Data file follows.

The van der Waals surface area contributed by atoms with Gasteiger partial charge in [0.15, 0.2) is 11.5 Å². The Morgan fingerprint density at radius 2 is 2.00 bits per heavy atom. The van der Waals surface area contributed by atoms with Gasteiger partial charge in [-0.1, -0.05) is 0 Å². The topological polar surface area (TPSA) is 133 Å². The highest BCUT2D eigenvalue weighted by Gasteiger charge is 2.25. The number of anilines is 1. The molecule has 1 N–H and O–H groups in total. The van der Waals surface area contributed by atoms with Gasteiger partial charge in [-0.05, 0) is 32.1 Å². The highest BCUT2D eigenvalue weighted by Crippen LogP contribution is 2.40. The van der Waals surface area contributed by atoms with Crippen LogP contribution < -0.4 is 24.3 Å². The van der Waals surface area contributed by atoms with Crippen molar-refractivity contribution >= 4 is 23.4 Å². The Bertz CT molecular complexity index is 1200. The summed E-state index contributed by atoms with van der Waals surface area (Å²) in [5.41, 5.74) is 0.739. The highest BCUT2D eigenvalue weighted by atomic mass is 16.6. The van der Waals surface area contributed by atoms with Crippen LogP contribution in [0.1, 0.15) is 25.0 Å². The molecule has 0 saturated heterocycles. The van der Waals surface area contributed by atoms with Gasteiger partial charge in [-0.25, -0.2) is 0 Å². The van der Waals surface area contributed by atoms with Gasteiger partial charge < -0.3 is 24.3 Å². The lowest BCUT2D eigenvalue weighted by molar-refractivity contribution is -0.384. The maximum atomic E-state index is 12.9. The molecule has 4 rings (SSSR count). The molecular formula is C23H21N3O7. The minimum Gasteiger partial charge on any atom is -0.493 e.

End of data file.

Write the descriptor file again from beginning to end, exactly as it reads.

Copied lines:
The van der Waals surface area contributed by atoms with Gasteiger partial charge in [0.15, 0.2) is 11.5 Å². The Morgan fingerprint density at radius 2 is 2.00 bits per heavy atom. The van der Waals surface area contributed by atoms with Gasteiger partial charge in [-0.1, -0.05) is 0 Å². The topological polar surface area (TPSA) is 133 Å². The highest BCUT2D eigenvalue weighted by Gasteiger charge is 2.25. The number of anilines is 1. The molecule has 1 N–H and O–H groups in total. The van der Waals surface area contributed by atoms with Gasteiger partial charge in [-0.05, 0) is 32.1 Å². The highest BCUT2D eigenvalue weighted by Crippen LogP contribution is 2.40. The van der Waals surface area contributed by atoms with Crippen LogP contribution < -0.4 is 24.3 Å². The van der Waals surface area contributed by atoms with Crippen molar-refractivity contribution >= 4 is 23.4 Å². The Bertz CT molecular complexity index is 1200. The summed E-state index contributed by atoms with van der Waals surface area (Å²) in [5.41, 5.74) is 0.739. The highest BCUT2D eigenvalue weighted by atomic mass is 16.6. The van der Waals surface area contributed by atoms with Crippen LogP contribution in [0.1, 0.15) is 25.0 Å². The molecule has 0 saturated heterocycles. The van der Waals surface area contributed by atoms with Gasteiger partial charge in [-0.25, -0.2) is 0 Å². The van der Waals surface area contributed by atoms with Gasteiger partial charge < -0.3 is 24.3 Å². The lowest BCUT2D eigenvalue weighted by molar-refractivity contribution is -0.384. The maximum atomic E-state index is 12.9. The molecule has 4 rings (SSSR count). The molecular formula is C23H21N3O7. The minimum Gasteiger partial charge on any atom is -0.493 e.